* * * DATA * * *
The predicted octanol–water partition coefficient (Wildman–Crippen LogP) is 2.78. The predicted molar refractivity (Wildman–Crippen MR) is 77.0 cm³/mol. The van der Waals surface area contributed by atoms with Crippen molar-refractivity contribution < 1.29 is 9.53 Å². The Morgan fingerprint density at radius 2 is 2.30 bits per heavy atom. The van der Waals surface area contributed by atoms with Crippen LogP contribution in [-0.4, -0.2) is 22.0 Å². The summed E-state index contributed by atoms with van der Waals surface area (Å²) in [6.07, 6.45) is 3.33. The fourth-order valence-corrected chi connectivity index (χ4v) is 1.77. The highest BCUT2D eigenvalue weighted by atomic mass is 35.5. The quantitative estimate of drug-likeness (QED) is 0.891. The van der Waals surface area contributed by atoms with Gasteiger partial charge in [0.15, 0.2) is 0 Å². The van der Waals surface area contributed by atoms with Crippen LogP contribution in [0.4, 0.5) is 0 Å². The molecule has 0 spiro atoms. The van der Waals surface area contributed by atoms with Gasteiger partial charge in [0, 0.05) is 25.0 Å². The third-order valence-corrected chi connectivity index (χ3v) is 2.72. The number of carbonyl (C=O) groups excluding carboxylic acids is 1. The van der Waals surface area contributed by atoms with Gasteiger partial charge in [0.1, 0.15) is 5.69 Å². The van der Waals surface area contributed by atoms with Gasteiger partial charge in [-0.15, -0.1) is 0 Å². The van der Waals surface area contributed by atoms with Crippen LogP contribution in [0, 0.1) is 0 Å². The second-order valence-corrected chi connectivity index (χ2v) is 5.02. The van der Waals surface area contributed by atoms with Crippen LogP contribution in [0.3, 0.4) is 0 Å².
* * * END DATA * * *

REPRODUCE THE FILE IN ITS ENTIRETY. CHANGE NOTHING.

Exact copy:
The predicted octanol–water partition coefficient (Wildman–Crippen LogP) is 2.78. The predicted molar refractivity (Wildman–Crippen MR) is 77.0 cm³/mol. The van der Waals surface area contributed by atoms with Crippen molar-refractivity contribution < 1.29 is 9.53 Å². The Morgan fingerprint density at radius 2 is 2.30 bits per heavy atom. The van der Waals surface area contributed by atoms with Crippen LogP contribution in [-0.4, -0.2) is 22.0 Å². The summed E-state index contributed by atoms with van der Waals surface area (Å²) in [6.07, 6.45) is 3.33. The fourth-order valence-corrected chi connectivity index (χ4v) is 1.77. The highest BCUT2D eigenvalue weighted by atomic mass is 35.5. The quantitative estimate of drug-likeness (QED) is 0.891. The van der Waals surface area contributed by atoms with Gasteiger partial charge in [0.15, 0.2) is 0 Å². The van der Waals surface area contributed by atoms with Crippen LogP contribution in [0.4, 0.5) is 0 Å². The molecule has 0 spiro atoms. The van der Waals surface area contributed by atoms with Gasteiger partial charge in [0, 0.05) is 25.0 Å². The third-order valence-corrected chi connectivity index (χ3v) is 2.72. The number of carbonyl (C=O) groups excluding carboxylic acids is 1. The van der Waals surface area contributed by atoms with Gasteiger partial charge in [0.1, 0.15) is 5.69 Å². The van der Waals surface area contributed by atoms with Gasteiger partial charge in [-0.15, -0.1) is 0 Å². The van der Waals surface area contributed by atoms with Crippen LogP contribution in [0, 0.1) is 0 Å². The second-order valence-corrected chi connectivity index (χ2v) is 5.02. The van der Waals surface area contributed by atoms with Crippen LogP contribution in [0.3, 0.4) is 0 Å².